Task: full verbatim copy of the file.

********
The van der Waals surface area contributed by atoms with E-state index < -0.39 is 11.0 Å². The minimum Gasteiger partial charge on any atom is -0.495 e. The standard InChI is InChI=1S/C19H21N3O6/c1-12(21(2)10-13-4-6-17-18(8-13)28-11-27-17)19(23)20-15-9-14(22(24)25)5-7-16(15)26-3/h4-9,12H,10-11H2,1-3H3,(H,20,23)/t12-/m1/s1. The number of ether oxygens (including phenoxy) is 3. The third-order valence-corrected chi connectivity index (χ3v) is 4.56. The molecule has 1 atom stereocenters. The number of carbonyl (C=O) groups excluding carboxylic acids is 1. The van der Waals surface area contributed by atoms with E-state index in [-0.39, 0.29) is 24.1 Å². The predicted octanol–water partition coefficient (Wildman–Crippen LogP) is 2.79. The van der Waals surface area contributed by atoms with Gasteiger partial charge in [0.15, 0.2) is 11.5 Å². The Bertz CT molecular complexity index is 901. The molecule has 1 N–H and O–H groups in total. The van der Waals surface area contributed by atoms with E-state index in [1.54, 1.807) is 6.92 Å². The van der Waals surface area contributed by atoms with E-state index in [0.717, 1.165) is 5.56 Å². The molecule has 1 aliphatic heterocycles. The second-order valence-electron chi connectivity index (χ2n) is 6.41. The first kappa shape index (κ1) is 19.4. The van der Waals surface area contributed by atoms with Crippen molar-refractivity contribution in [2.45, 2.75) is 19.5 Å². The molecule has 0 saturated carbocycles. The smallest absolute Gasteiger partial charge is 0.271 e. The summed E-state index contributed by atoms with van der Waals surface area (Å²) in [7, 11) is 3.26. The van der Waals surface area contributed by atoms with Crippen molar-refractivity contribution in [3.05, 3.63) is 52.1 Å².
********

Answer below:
The van der Waals surface area contributed by atoms with E-state index < -0.39 is 11.0 Å². The minimum Gasteiger partial charge on any atom is -0.495 e. The standard InChI is InChI=1S/C19H21N3O6/c1-12(21(2)10-13-4-6-17-18(8-13)28-11-27-17)19(23)20-15-9-14(22(24)25)5-7-16(15)26-3/h4-9,12H,10-11H2,1-3H3,(H,20,23)/t12-/m1/s1. The number of ether oxygens (including phenoxy) is 3. The third-order valence-corrected chi connectivity index (χ3v) is 4.56. The molecule has 1 atom stereocenters. The number of carbonyl (C=O) groups excluding carboxylic acids is 1. The van der Waals surface area contributed by atoms with E-state index in [-0.39, 0.29) is 24.1 Å². The predicted octanol–water partition coefficient (Wildman–Crippen LogP) is 2.79. The van der Waals surface area contributed by atoms with Gasteiger partial charge in [0.15, 0.2) is 11.5 Å². The Bertz CT molecular complexity index is 901. The molecule has 1 N–H and O–H groups in total. The van der Waals surface area contributed by atoms with E-state index in [1.54, 1.807) is 6.92 Å². The van der Waals surface area contributed by atoms with E-state index in [0.717, 1.165) is 5.56 Å². The molecule has 1 aliphatic heterocycles. The second-order valence-electron chi connectivity index (χ2n) is 6.41. The first kappa shape index (κ1) is 19.4. The van der Waals surface area contributed by atoms with Crippen molar-refractivity contribution in [2.45, 2.75) is 19.5 Å². The molecule has 0 saturated carbocycles. The smallest absolute Gasteiger partial charge is 0.271 e. The summed E-state index contributed by atoms with van der Waals surface area (Å²) in [7, 11) is 3.26. The van der Waals surface area contributed by atoms with Crippen molar-refractivity contribution in [3.05, 3.63) is 52.1 Å².